The Battle of Alamein has made history and you are in the proud position of having taken a major part in that great victory.  Your reputation as fighters has always been famous, but I do not think you have ever fought with greater bravery or distincition than you did during that battle, when you broke the German and Italian armies in the Western Desert.  Now you have added fresh lustre to your already illustrious name.

Your losses have been heavy indeed and for that we are greatly distressed. But war is a hard and bloody affair, and great victories cannot be won without sacrifice. It is always a fine and moving spectacle to see, as I do today, worthy men who have done their duty on the battlefield assembled in ranks on parade, and those ranks filled again with young recruits and fresh reinforcements. To these future warriors, I extend a warm welcome and greet them as brothers in arms who have come to join the forces in the Middle East which it is my honour to command.

And what of the future? There is no doubt that the fortunes of war have turned in our favour. We now have the initiative and can strike when and where we will. It is we who will choose the future battlegrounds and we will choose them where we can hit the enemy hardest and hurt him most.

There is a hard and bitter struggle ahead before we come to final victory and much hard fighting to be done. In the flux and changes of war, individuals will change. Formations will move from one theatre to another, and where you will be when the next battles are fought I do not know. But wherever you go, my thoughts will always go with you and I shall follow your fortunes with interest and your successes with admiration. There is one thought I shall cherish above all others – under my command fought the 9th Australian Division.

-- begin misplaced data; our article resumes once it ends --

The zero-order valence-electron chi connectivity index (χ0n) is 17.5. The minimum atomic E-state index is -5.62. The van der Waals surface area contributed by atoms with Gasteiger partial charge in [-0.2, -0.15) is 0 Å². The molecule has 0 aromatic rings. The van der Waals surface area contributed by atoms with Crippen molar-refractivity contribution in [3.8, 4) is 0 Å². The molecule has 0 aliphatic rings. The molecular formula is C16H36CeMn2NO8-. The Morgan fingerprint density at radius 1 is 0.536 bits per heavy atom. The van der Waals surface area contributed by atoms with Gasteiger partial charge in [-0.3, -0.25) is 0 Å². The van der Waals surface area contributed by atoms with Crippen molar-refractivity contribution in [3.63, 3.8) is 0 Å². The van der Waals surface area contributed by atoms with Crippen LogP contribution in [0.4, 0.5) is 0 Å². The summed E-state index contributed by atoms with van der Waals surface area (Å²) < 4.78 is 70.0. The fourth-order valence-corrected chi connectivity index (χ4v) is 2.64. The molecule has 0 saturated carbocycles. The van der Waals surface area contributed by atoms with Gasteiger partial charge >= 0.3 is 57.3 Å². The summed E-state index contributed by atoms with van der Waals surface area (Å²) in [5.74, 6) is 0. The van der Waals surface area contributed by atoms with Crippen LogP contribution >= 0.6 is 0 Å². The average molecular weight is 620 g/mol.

To hear about the exploits of 9th Australian Division that Alexander was talking about, listen to our 2nd El Alamein episode about the 9th Australian Division.

General Harold Alexander – C in C Middle East Command

General Harold Alexander

The Australians have seen more fighting against the Japanese than anybody else, and are morally absolutely on top.  They are confident, man for man, they can beat the Japanese anywhere, and at any time.  Their ideas on training are eminently sound and they have all facilities for training large numbers.  I am convinced that very serious consideration should be given to using existing Australian experiences and facilities for training British instructors for British troops in jungle warfare.

MAJGEN John ‘Tubby’ Lethbridge, head of No. 220 Military Mission from Indian Army, after touring Australian Jungle Warfare training facilities in February 1943.

1 comment

G Woodley September 26, 2020 at 1:36 pm

Rommel “if I had to take hell I would choose the Australians and the New Zealanders to hold it.!